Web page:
Op-Ed: Let Rebels Return To Social Mainstream

By Ashutosh Mishra

Bhubaneswar: Recently newspaper reported about CPI (Maoist), a banned outfit with a history of violence, expelling one of its divisional committee members in Odisha from the organisation for ‘anti-party’ activities. According to some reports, Navin, who was active in the “ swabhiman anchal ” ( earlier known as cut-off area) of Malkangiri, was thrown out because of the atrocities he had committed against local people in violation of the party line.

On the face of it the expulsion of Navin seems to be an attempt by CPI(Maoist) to shore up its dwindling support base in Malkangiri district, once considered its stronghold, by garnering the sympathy of local tribals. The vast majority of tribals inhabiting the inaccessible, Maoist-dominated areas of the district, were once among the most staunch supporters of the rebels. Deprived of development and exploited by government officials and contractors the tribals saw them as messiahs who could punish the wrong doers on their behalf.

However, the Maoists started losing this important support base when a section of their cadres themselves turned into exploiters. There were allegations of extortion and rape against these cadres who brought bad name to the Maoist movement in the state. Cases of tribal girls being sexually exploited in Maoist training camps were reported from districts such as Koraput and Malkangiri which over the years had acquired the reputation of being Red fortresses.

This began the process of alienation of tribals from the Maoist movement which appeared to have deviated from its ideological moorings. Soon the rebels also began targeting tribals for their alleged support to the police and security forces and many of them were killed after being branded “ police informers.”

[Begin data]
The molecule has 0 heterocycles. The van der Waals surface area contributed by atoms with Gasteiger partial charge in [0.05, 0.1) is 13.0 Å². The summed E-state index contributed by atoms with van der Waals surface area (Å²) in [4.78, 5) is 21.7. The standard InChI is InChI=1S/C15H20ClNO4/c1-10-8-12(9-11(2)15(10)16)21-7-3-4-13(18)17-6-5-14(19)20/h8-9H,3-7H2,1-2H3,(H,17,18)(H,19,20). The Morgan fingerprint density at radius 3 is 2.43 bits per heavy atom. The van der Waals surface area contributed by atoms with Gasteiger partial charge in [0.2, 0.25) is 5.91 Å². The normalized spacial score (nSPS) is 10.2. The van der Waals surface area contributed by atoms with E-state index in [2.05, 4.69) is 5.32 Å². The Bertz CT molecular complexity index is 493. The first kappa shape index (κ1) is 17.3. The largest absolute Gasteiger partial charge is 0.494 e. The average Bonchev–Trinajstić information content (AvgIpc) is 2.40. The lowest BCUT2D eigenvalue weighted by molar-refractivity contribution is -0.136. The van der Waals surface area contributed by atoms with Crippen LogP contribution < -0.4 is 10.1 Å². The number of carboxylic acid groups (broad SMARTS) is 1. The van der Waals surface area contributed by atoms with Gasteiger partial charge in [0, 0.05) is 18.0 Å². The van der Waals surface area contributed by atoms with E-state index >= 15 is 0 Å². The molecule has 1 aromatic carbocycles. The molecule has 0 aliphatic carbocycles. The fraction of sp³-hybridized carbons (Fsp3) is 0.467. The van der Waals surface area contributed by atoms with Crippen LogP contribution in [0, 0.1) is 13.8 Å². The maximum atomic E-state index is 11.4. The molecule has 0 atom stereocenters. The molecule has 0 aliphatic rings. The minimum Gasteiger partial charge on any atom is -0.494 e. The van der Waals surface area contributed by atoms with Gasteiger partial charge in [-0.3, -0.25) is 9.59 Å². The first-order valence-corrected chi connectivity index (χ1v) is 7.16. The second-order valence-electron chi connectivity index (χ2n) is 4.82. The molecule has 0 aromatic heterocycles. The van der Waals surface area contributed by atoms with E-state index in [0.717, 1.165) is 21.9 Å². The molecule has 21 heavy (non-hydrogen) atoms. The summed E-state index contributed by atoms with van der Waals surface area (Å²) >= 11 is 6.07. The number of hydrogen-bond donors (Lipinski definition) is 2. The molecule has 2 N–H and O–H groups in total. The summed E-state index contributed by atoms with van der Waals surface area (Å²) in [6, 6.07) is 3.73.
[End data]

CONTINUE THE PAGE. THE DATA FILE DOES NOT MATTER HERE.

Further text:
The trend of Maoists’ killing “ informers ” continues but this has led to a sharp reaction from the tribals inhabiting the rebel dominated areas of Malkangiri and Koraput. At some of these places there are open signs of revolt against the radicals with the tribals taking up arms against them. This seems to have unnerved the rebel leadership with realization dawning that Maoist movement cannot survive without the active support and sympathy of the tribals.

The expulsion of Navin from the ‘party’ can be seen in this perspective. But there could be other reasons, too, behind the move. In the past there have been instances rebel leaders being thrown out of the organisation because of their ideological and tactical differences with the top leadership. While some disagreed with what they called ‘senseless violence’ others like Sabyasachi Panda rebelled against the alleged exploitation of Maoist cadres from Odisha by the more dominant rebel leaders from Andhra Pradesh.

Such expulsions from Maoist ranks, are, however, good news for the police for more often than the expelled leaders and cadres choose the option of surrender. This makes the process of their assimilation with the social mainstream easy. However, there are also instances of such leaders trying to strike out on their own. But such adventures have almost invariably ended in failure. Sabyasachi Panda, who floated his own rebel outfit, is a good example of this. Let us hope that Navin surrenders and returns to the social mainstream.

(DISCLAIMER: This is an opinion piece. The views expressed are author’s own and have nothing to do with OTV’s charter or views. OTV does not assume any responsibility or liability for the same.)